Armillaria is fatal. It attacks the roots. By the time the danger is spotted, you’re a goner. Honey Fungus (Armillaria) attacks trees not the translation industry. It nonetheless provides an interesting metaphor for the current state of the translation ‘family’ tree.
If you are bathed in sunshine in the topmost branches, it’s easy to overlook or play down the creeping fungus. A well-known proverb states:
‘A fish rots from the head down’.
When an organisation fails, it is the leadership that is the root cause. By contrast, a tree rots from the bottom up. When the root system fails, the top of the tree comes crashing down too.
Pollution is reportedly bad in London. There is a fight for oxygen in the upper branches. It is no doubt a relief to see that competitive Lionbridge branch take a pruning.
While your eyes are focused on the competitive branches, the honey fungus takes hold below. No problem, you think? You’ve taken measures to ensure a good flow of nutrients; the direct flow of the best university students is secure for your future growth. I’m all right, Jack*.
|Future represented by conkers|
Those down at the roots are much more aware of how toxic the environment is becoming than those in the uppermost tree branches.
Every now and again, those in the topmost branches have a ‘little chat’ with the established freelancers below. Those below naturally want a good rapport with those above. They need the light from above. Even if deep down they are more than a little worried about the impending storm above and the creeping fungus below, they want to sound positive and smile sweetly.
Established freelancers are the trunk of the tree. It’s a good, solid place to hang on. Honey fungus is merciless. It cracks and bleeds the bark from the base. As the summer temperatures rise, upper parts of the tree die too. The leaves look smaller, paler and less healthy than in the past. Branches die back over several years. The root system fails, just like the feared toxic environment for today's freelancers and future generations of linguists.
|Horse Chestnut tree with leaves turning yellow|
Until recently my mother’s house looked out on a magnificent horse chestnut tree. Now, there is a gaping hole in the view and a rotting stump. The local children used to love collecting the conkers as they waited for the local school bus in the autumn.
|Honey Fungus on a rotting tree stump|
The honey fungus has spread from garden to garden – just as toxic pricing and anti-competitive practices have spread from continent to continent, country to country and company to company.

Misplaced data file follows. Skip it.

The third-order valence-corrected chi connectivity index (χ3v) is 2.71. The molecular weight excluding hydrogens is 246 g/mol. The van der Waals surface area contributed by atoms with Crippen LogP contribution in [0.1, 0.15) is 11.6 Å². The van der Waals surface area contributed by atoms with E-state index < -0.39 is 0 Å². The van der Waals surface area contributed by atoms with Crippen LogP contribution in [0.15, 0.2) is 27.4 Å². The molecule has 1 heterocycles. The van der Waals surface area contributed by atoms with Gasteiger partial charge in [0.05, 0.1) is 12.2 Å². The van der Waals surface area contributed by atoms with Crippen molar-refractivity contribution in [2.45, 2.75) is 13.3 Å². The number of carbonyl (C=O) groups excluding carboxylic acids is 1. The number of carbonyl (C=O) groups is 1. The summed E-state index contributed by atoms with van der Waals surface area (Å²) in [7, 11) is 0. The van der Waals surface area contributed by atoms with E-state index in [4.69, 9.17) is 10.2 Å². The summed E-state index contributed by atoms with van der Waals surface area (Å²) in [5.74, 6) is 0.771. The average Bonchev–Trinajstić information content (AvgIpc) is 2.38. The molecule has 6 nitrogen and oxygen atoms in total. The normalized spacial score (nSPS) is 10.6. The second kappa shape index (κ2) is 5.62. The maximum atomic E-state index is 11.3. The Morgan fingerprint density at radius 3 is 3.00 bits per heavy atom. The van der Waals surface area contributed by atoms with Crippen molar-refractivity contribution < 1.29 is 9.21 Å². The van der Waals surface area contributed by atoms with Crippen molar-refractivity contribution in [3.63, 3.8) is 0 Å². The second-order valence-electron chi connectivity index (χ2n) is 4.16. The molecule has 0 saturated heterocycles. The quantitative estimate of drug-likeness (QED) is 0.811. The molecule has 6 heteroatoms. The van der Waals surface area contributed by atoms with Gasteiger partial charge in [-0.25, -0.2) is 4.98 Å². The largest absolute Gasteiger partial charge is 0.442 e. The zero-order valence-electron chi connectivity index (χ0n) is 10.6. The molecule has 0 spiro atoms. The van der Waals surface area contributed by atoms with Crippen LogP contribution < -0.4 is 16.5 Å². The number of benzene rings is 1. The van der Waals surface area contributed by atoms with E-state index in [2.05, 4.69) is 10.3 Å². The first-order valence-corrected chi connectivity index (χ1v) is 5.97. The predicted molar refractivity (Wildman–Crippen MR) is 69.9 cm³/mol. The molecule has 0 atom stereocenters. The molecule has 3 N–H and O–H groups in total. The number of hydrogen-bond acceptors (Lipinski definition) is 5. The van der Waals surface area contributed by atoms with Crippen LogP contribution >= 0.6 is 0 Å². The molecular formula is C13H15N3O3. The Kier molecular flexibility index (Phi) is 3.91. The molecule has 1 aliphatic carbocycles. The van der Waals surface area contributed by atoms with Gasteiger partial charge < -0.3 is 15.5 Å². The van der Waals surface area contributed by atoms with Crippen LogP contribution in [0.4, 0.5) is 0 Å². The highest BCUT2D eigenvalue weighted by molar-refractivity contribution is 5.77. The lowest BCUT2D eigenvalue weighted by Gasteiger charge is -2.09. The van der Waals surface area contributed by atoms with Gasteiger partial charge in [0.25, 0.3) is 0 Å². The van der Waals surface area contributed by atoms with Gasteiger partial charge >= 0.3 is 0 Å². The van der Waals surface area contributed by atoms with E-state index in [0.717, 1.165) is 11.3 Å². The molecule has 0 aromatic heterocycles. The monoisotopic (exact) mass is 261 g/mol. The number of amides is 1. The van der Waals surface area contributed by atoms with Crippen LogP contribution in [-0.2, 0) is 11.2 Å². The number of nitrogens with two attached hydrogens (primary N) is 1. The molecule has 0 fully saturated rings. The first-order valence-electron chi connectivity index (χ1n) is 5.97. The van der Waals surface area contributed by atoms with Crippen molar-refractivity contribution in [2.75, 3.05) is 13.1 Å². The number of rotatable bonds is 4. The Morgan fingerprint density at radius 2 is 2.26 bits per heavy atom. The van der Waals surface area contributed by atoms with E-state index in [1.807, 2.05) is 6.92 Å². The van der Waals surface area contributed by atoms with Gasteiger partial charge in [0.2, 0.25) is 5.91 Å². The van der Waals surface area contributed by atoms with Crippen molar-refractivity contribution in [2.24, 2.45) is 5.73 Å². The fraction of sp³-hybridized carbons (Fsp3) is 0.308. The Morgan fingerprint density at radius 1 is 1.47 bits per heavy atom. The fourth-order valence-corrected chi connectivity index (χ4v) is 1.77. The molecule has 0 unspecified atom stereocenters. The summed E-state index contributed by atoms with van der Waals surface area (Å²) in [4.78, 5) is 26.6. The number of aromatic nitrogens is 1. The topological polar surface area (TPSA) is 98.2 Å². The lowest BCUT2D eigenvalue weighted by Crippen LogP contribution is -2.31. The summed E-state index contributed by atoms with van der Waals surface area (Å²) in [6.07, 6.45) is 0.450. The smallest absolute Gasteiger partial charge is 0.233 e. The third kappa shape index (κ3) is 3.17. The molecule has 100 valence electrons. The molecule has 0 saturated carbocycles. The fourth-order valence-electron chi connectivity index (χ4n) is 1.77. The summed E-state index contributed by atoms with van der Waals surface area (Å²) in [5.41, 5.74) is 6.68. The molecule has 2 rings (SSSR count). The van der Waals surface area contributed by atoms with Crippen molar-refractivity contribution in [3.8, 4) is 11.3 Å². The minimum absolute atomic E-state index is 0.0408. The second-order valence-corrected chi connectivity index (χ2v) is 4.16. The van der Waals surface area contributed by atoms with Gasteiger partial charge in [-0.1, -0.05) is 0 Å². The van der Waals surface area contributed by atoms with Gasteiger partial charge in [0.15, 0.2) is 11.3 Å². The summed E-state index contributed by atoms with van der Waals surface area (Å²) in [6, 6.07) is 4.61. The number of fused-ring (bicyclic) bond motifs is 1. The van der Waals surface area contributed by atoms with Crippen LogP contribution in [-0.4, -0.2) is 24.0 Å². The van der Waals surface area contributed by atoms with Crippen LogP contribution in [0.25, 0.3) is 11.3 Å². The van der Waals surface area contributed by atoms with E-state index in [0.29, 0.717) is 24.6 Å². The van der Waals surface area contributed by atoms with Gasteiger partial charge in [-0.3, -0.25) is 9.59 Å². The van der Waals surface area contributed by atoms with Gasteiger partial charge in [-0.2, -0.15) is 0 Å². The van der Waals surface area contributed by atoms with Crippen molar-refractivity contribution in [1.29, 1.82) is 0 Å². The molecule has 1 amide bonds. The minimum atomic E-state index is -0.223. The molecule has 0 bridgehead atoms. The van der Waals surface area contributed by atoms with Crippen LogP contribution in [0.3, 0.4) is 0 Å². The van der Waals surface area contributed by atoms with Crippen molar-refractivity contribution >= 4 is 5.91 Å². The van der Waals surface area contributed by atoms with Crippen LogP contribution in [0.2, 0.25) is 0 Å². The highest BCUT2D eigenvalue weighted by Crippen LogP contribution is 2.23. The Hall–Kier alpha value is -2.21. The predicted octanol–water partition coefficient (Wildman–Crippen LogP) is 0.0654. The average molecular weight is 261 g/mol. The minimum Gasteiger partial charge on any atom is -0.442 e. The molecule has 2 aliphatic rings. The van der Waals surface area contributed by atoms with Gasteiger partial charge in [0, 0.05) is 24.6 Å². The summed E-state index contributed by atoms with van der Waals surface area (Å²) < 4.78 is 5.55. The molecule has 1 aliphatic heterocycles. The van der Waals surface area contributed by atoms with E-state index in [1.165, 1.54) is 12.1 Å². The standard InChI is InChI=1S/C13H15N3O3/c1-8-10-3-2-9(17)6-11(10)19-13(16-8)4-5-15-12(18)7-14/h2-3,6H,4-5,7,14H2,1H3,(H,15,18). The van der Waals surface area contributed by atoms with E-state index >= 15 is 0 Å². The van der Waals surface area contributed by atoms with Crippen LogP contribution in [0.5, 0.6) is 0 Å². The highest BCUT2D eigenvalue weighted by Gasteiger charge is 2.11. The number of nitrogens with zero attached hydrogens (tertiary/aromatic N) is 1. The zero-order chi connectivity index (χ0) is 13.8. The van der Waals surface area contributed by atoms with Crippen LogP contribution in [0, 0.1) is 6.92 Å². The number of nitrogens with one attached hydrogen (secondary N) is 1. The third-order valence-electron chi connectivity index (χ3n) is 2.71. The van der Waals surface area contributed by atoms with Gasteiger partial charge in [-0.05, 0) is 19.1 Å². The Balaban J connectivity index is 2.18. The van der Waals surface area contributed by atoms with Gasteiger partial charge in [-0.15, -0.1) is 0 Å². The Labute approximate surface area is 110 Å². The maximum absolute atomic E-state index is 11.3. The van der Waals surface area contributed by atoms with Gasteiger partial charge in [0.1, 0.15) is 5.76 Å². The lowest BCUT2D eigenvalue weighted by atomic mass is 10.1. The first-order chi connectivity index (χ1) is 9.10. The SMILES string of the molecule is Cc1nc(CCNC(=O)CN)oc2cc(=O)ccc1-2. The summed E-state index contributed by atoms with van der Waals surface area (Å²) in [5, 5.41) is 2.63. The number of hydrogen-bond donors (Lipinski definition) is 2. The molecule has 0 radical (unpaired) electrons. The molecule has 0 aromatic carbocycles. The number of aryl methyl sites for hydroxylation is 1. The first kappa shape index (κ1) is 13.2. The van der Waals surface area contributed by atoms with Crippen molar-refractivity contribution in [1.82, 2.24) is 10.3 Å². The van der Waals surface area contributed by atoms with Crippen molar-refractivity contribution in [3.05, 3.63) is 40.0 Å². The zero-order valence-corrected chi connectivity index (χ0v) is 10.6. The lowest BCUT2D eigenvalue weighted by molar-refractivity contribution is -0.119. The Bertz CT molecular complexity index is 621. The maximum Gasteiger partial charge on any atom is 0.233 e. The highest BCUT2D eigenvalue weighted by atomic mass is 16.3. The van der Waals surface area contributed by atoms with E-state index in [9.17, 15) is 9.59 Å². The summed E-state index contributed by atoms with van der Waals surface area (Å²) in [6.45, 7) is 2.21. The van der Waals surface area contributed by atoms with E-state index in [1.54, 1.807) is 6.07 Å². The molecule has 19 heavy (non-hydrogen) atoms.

When honey fungus brings a tree down, it’s the uppermost branches that take the biggest crash of all.
Can we plant a new tree? The ground remains toxic. There are no effective chemicals. The only effective remedy is to excavate and destroy. Burn all the infected root and stump material.
To stop the fungus spreading you need to build a physical barrier and bury it deep in the soil. Very few trees are resistant to honey fungus.
Maybe tech has the solution? Hasn’t it got the solution for everything according to all the hype? I recently revisited Bristol’s Millennium Square. The metal Energy Tree looked somewhat sad after its European Green Capital heyday. I can’t help thinking that it’s a bit like Rules-based Machine Translation (RMT) or Statistical Machine Translation (SMT). They are now abandoned for the shiny new Neural Machine Translation (NMT).
|A metal tree is no match for a real tree's healthy foliage however shiny|
NMT isn’t a match for strong, healthy human translation despite the hype. And that metallic Energy Tree is no match for the gloriously healthy foliage of a Horse Chestnut.
The moral of this tale for those in the uppermost branches of the translation industry at GALA, EUATC, ELIA and FIT? Watch out for the translation equivalent of honey fungus. Deal with the problems at the roots, even if you feel that they are not your problems... YET.
Karen Andrews is a freelance French to English translator, transcreator, content writer and editor. She has a strong background in global marketing.
Email Karen for further information via email@example.com in French, German or English.